Greater legal rights for parents and carers – but are they enough?

Excello Employment specialist Sarah King examines three recent laws aimed at providing increased legal safeguards and extra compensated leave for People Management.

The Neonatal Care (Leave and Pay) Act has received royal assent, marking a significant advancement in employment rights for parents and caregivers dealing with a child requiring neonatal care. This Act grants up to 12 weeks of additional leave and pay specifically for situations where a child needs neonatal care, without affecting regular maternity or paternity leave.

The law defines neonatal care as a scenario where a child receives at least seven days of medical or palliative care within the first 28 days after birth. This includes a substantial number of parents and caregivers in the UK facing such circumstances.

Although neonatal leave has been promised in political manifestos for some time, it’s now become law, indicating progress beyond previous inaction by politicians.

For the new Act to be effective, it’s essential for employers to promptly grant this leave, similar to emergency leave, as such situations are unpredictable. The success of this law hinges on the final regulations’ wording and mechanisms ensuring employer compliance.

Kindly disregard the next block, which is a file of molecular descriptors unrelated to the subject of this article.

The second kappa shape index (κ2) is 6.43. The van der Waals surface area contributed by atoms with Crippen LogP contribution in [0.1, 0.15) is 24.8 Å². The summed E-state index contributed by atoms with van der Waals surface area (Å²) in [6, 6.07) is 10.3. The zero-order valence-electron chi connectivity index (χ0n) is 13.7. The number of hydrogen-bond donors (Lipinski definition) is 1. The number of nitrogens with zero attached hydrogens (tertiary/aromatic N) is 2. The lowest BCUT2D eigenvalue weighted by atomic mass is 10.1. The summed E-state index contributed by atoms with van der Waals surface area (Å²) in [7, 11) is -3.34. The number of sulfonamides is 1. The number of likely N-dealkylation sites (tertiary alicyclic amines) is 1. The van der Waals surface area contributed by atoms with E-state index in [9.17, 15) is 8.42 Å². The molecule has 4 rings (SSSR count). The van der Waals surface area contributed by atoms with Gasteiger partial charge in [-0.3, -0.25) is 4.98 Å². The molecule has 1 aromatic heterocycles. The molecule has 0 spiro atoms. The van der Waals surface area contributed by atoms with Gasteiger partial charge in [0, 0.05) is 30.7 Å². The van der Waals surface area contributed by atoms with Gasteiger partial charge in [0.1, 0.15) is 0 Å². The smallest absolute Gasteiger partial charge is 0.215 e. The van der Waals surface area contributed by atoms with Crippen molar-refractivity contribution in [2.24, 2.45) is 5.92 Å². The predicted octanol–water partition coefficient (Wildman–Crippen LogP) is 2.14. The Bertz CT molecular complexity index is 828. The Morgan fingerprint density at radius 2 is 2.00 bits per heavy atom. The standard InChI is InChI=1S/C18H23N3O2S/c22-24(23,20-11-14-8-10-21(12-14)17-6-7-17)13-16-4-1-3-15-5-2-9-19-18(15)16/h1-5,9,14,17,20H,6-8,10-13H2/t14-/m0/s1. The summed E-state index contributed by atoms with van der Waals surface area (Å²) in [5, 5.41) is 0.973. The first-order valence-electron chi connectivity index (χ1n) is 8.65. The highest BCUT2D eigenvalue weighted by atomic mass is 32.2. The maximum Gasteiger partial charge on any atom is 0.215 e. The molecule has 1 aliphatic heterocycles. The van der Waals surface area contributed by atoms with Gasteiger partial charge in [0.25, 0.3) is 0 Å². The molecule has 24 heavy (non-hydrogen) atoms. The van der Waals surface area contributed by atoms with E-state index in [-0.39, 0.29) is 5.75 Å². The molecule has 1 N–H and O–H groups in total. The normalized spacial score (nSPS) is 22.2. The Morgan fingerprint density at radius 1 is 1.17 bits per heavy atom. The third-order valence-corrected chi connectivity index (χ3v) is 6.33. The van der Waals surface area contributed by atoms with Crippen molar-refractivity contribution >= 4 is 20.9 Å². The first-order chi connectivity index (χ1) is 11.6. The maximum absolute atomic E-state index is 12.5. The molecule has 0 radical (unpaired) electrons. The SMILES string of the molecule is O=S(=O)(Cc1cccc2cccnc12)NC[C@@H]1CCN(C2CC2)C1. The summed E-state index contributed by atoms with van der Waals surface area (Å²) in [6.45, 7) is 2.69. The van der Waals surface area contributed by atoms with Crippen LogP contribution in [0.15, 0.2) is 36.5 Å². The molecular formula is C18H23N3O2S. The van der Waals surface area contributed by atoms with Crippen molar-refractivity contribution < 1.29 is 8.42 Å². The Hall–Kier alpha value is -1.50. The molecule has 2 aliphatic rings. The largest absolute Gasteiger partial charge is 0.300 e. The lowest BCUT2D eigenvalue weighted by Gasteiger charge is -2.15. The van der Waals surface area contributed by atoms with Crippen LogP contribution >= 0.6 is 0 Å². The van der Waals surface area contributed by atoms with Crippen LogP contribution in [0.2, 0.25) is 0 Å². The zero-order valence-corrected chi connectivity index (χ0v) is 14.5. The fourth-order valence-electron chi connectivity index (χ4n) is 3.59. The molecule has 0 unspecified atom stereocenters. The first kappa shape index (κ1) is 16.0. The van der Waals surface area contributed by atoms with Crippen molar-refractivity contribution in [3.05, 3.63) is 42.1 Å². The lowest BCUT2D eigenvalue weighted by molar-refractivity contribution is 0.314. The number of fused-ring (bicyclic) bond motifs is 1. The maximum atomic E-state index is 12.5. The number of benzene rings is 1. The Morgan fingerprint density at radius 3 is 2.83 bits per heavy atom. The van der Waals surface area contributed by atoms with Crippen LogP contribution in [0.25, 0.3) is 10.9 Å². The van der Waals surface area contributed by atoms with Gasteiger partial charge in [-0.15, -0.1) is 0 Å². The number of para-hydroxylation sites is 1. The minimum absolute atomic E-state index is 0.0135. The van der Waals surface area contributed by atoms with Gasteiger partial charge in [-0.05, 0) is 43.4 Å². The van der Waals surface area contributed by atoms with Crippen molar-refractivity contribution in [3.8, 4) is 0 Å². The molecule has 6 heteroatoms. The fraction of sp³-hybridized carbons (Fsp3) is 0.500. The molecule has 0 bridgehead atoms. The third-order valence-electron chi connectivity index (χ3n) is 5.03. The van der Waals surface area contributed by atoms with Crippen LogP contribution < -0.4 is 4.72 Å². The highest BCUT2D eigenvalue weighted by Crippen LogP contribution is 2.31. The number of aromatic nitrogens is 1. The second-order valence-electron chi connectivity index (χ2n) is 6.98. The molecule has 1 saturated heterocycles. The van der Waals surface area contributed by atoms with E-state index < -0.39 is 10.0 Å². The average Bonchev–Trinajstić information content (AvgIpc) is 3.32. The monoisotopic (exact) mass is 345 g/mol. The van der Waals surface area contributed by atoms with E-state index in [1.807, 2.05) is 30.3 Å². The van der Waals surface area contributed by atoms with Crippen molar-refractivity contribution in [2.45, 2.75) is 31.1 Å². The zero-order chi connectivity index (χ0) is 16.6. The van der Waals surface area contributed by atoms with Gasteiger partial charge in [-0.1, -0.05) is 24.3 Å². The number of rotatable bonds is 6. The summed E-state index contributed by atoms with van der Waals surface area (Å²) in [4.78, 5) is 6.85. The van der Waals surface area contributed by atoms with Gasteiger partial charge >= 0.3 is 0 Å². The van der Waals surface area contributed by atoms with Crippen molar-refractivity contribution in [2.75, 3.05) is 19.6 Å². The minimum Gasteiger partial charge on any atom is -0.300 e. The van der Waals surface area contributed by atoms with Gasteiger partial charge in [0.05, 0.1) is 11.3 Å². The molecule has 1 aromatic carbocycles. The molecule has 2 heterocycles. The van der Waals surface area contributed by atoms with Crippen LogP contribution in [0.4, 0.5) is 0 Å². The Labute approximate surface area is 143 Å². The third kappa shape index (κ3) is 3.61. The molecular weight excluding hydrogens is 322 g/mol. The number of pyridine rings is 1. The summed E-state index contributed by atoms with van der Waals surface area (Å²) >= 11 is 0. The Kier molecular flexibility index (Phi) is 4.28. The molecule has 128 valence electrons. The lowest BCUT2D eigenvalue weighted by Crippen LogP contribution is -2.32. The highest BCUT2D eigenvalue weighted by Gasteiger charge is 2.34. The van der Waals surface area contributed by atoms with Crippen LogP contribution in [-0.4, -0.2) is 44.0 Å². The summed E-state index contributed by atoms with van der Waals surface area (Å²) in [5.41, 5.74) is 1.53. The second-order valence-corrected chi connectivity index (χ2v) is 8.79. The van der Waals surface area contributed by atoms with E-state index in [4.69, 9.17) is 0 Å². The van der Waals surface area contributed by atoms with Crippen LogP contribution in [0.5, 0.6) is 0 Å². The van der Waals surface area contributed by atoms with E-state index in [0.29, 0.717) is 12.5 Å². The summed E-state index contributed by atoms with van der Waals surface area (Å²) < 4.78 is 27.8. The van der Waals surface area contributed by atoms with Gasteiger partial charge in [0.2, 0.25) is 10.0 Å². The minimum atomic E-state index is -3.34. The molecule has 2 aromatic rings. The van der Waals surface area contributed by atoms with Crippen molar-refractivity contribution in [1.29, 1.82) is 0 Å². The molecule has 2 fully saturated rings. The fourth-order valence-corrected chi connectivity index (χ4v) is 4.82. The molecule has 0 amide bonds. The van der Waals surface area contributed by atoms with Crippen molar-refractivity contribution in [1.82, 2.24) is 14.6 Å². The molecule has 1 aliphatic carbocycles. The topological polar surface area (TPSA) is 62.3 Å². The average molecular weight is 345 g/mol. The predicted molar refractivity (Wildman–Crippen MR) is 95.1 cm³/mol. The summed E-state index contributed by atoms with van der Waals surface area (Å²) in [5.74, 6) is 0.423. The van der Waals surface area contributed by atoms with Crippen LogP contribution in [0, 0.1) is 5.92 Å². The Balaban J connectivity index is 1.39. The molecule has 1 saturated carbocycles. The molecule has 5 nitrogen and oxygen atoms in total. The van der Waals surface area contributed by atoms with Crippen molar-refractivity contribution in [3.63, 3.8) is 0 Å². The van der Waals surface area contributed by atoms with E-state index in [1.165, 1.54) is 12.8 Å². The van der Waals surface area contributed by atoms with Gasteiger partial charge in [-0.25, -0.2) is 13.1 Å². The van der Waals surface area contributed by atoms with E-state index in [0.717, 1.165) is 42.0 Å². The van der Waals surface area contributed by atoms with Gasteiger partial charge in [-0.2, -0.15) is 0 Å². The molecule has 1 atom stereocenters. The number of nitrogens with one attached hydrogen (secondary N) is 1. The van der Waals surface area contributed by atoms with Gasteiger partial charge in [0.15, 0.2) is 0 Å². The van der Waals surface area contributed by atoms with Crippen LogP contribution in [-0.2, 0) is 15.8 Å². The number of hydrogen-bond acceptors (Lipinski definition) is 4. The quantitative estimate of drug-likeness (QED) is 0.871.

The Protection from Redundancy (Pregnancy and Family Leave) Act, also receiving royal assent, extends redundancy protection for pregnant women throughout pregnancy and after returning from maternity leave. Research reveals that many mothers have faced negative employment outcomes after childbirth.

The Carer’s Leave Act, the third new legislation, provides unpaid carers with one week of flexible unpaid leave annually for caring for dependents with long-term care needs, due to illness, disability, or old age. This supports carers in balancing work and caregiving, but the one-week allowance falls short, potentially leaving a demand for more flexible working arrangements.

Overall, these Acts demonstrate the government’s commitment to assisting parents and caregivers in maintaining work-life stability. Proper implementation and enforcement are crucial, requiring education of businesses and empowerment of employees to request their entitled benefits. The impact of these provisions will become evident over time.

Read the full article here